Tag Archives: smartphones

Musical Glove Helps People with Spinal Injuries

Musical Glove
The Mobile Music Touch “musical glove” has been used successfully by people with sensory limitations in their hands. (Credit: Georgia Institute of Technology)

Researchers at Georgia Tech, working together with Shepherd Center, have developed a wireless device that helps improve sensation and motor skills in people who have experienced a paralyzing spinal cord injury (SCI).

The Mobile Music Touch (MMT) glove was originally intended for use with a piano keyboard. When used in tandem with a computer, MP3 player, or smart phone, the glove vibrates the wearer’s fingers so they know what keys to play.

Equipment used for hand rehabilitation may seem monotonous and boring to some, and doesn’t provide any feedback or incentive. Mobile Music Touch overcomes each of those challenges and provides surprising benefits for people with weakness and sensory loss due to SCI. It’s a great example of how wearable computing can change people’s lives.”

— Thad Starner, School of Interactive Computing, Georgia Institute of Technology

Some users who had experienced spinal cord injuries found the sensation in their fingers improved while they were using the device. Additional research is looking into the users’ experiences with the glove. Ph.D. graduate Tanya Markow, the project’s leader, hopes to expand the study and include functional MRI results.

How is technology changing your life for the better? Seriously — I’d love to hear your thoughts!

Learn more at http://www.eurekalert.org/pub_releases/2012-07/giot-mgi071712.php

© Tony Leininger and IT for Good 2012. See sidebar for full copyright notice.


Smartphones Can “Dramatically Improve” Life Quality for the Visually Impaired

Despite their accessibility features, researchers found that vision doctors had recommended smartphones to only a small percentage of patients.

A study co-authored by a Loyola University ophthalmologist found that although smartphones have great potential for helping the visually impaired, not many vision doctors recommend the devices to their patients.

Smartphones can dramatically improve the quality of life of people with poor vision. Young, visually impaired patients are getting ahead of their doctors.  Low-vision specialists should be getting out in front on this rather than being behind the curve.”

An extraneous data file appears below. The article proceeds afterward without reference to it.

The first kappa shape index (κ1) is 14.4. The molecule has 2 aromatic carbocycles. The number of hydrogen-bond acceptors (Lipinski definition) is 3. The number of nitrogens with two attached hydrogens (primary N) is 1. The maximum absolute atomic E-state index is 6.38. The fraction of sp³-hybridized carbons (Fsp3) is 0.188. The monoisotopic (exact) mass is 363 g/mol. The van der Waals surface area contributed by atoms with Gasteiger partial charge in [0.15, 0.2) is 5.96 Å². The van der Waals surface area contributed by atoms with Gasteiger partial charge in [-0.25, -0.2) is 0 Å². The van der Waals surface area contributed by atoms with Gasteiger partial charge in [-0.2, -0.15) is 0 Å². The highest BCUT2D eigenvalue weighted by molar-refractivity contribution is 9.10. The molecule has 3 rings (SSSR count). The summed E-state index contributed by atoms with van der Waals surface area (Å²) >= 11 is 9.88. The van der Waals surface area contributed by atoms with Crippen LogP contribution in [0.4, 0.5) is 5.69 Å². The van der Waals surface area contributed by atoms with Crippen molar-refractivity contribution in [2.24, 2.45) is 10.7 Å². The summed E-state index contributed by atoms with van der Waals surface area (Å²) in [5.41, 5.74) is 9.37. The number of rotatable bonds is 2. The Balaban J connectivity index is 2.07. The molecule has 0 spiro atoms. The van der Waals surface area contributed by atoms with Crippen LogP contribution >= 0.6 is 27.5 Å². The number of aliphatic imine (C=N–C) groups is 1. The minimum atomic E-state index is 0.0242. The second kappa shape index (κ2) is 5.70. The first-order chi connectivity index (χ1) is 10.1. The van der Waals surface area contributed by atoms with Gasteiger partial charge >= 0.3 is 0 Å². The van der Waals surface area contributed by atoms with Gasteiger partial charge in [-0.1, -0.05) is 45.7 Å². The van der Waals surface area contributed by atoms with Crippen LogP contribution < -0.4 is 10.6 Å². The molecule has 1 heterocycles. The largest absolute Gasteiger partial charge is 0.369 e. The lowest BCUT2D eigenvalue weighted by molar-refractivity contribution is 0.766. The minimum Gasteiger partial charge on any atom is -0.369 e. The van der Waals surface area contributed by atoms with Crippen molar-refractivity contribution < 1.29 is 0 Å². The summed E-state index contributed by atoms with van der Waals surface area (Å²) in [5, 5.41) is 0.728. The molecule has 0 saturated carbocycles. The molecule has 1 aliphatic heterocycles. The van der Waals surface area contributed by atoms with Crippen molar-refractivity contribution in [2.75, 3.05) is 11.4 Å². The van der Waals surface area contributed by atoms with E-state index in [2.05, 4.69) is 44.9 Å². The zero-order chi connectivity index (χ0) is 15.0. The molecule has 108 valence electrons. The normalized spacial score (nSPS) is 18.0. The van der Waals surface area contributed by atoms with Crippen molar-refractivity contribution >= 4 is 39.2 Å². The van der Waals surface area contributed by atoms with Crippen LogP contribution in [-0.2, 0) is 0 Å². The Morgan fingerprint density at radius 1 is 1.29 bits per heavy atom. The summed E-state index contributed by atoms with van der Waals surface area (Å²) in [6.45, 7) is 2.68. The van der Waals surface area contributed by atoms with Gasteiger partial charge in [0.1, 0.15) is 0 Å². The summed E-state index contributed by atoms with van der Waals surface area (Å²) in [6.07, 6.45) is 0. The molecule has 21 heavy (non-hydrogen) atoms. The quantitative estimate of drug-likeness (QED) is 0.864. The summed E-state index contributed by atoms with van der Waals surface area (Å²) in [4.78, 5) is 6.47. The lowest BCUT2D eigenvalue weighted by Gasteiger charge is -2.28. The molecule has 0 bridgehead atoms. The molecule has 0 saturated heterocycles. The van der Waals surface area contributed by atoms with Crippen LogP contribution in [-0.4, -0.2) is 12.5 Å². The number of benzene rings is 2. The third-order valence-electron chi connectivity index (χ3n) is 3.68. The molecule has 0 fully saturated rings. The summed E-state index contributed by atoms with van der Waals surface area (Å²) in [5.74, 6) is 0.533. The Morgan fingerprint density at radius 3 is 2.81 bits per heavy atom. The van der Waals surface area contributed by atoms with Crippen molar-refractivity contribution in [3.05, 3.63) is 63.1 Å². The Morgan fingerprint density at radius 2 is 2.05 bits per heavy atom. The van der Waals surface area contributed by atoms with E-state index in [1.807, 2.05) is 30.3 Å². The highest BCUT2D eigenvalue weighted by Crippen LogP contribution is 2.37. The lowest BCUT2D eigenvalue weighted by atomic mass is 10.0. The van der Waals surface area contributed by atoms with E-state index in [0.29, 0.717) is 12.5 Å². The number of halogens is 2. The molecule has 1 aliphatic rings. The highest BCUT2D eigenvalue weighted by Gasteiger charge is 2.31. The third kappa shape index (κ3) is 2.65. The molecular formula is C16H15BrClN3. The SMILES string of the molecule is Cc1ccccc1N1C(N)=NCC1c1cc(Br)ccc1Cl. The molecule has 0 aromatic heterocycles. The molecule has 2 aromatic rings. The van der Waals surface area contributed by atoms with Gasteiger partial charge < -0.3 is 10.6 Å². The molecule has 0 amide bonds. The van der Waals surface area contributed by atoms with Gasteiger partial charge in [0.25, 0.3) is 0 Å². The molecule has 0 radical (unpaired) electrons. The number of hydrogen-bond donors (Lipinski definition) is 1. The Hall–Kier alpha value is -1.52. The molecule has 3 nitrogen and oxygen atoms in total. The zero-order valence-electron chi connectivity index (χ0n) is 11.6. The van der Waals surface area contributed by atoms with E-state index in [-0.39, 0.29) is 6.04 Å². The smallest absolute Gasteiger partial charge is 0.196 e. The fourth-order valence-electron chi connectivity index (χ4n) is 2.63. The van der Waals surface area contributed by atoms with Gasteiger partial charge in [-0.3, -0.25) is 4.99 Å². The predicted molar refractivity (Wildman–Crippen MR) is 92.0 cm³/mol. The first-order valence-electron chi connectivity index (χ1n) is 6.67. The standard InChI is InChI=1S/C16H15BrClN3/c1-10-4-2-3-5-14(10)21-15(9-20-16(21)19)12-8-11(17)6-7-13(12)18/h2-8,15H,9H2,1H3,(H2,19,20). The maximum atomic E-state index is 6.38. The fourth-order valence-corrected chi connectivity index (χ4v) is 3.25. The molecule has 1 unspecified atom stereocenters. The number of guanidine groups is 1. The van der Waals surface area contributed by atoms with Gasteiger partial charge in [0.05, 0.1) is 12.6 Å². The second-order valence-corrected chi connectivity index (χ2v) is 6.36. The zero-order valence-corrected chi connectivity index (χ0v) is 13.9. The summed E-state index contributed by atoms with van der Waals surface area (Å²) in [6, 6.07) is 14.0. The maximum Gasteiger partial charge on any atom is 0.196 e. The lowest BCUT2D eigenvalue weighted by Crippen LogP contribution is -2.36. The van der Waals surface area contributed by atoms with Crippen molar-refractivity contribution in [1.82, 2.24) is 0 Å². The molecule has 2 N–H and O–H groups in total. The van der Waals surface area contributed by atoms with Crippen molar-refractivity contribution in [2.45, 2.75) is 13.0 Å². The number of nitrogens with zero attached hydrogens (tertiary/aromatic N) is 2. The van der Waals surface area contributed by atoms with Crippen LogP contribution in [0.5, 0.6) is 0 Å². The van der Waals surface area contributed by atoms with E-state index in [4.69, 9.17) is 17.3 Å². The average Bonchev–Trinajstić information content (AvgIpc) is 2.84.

—Dr. Walter M. Jay, Professor of Ophthalmology, Loyola University

Some of the accessibility features available on smartphones that can help the visually impaired include variable font sizes, the ability to make screens brighter, and features like GPS that help people find their way around.

How is technology changing your life for the better?

Learn more at http://www.loyolamedicine.org/News/News_Releases/news_release_detail.cfm?var_news_release_id=973441782

© Tony Leininger and IT for Good 2012. See sidebar for full copyright notice.

Floating, Smartphone-equipped Robots Track Water Flow

Researchers at UC Berkeley are shown retrieving floating robots on the Sacramento River. (Photo: Roy Kaltschmidt, Lawrence Berkeley National Laboratory.)

On May 9th, a hundred floating robots outfitted with smartphones and GPS systems were field tested in the Sacramento River by researchers at the University of California, Berkeley.

The project’s participants hope that similar networks made up of mobile sensors will be available for rapid deployment to make available real-time, high-resolution data about the way pollutants spread, how salmon migrate, or how salt water and fresh water mix, for example.

After being launched in the water, the smartphones provided location data to servers at Berkeley Lab. The data was integrated and processed into a map.

We are putting water online. Monitoring the state’s water supply is critical for the general public, water researchers and government agencies, which now rely upon costly fixed water sensor stations that don’t always generate sufficient data for modeling and prediction. The mobile probes we are using could potentially expand coverage in the Delta — on demand — to hundreds of miles of natural and manmade channels that are currently under-monitored, and help agencies responsible for managing the state’s limited water supply.”

— Alexandre Bayen, associate professor, Center for Information Technology Research in the Interest of Society (CITRIS)

The fleet of robots includes models that are able to dive, measure water quality, and even map the shape of the channels within which they are floating. Possible types of measurements that the floating robots could collect include the speed of water currents, water temperature, salinity, and the presence of specified contaminants.

How is technology changing your life for the better?

Learn more at http://newscenter.berkeley.edu/2012/05/09/floating-sensors-track-delta-water-flow/

© Tony Leininger and IT for Good 2012. See sidebar for full copyright notice.

Unique Apnea Monitor Prompts Infants to Resume Breathing

The Babalung monitor prompts premature infants with apnea to start breathing again and gives a visual alarm if they don’t. Click image for video.

Five senior bioengineering students at Rice University have created a sensor they hope will help save premature infants in developing countries.